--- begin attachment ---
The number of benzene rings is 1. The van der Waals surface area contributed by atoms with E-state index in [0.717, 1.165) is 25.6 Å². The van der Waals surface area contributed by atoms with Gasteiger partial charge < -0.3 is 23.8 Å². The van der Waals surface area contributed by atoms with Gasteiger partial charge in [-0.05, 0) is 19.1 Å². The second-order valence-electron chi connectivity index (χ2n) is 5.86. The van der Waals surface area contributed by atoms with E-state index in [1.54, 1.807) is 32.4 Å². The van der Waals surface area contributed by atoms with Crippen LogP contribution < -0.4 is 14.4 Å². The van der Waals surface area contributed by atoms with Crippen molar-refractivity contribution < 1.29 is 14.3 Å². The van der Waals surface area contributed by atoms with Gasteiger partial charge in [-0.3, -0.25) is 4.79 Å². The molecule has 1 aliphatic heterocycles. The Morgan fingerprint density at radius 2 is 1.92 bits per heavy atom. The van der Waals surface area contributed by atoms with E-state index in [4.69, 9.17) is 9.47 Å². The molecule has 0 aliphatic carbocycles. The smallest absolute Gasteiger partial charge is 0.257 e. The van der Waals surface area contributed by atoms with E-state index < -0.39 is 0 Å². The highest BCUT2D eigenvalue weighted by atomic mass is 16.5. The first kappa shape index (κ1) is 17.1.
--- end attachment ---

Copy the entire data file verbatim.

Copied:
The number of benzene rings is 1. The van der Waals surface area contributed by atoms with E-state index in [0.717, 1.165) is 25.6 Å². The van der Waals surface area contributed by atoms with Gasteiger partial charge < -0.3 is 23.8 Å². The van der Waals surface area contributed by atoms with Gasteiger partial charge in [-0.05, 0) is 19.1 Å². The second-order valence-electron chi connectivity index (χ2n) is 5.86. The van der Waals surface area contributed by atoms with E-state index in [1.54, 1.807) is 32.4 Å². The van der Waals surface area contributed by atoms with Crippen LogP contribution < -0.4 is 14.4 Å². The van der Waals surface area contributed by atoms with Crippen molar-refractivity contribution < 1.29 is 14.3 Å². The van der Waals surface area contributed by atoms with Gasteiger partial charge in [-0.3, -0.25) is 4.79 Å². The molecule has 1 aliphatic heterocycles. The Morgan fingerprint density at radius 2 is 1.92 bits per heavy atom. The van der Waals surface area contributed by atoms with E-state index in [4.69, 9.17) is 9.47 Å². The molecule has 0 aliphatic carbocycles. The smallest absolute Gasteiger partial charge is 0.257 e. The van der Waals surface area contributed by atoms with E-state index < -0.39 is 0 Å². The highest BCUT2D eigenvalue weighted by atomic mass is 16.5. The first kappa shape index (κ1) is 17.1.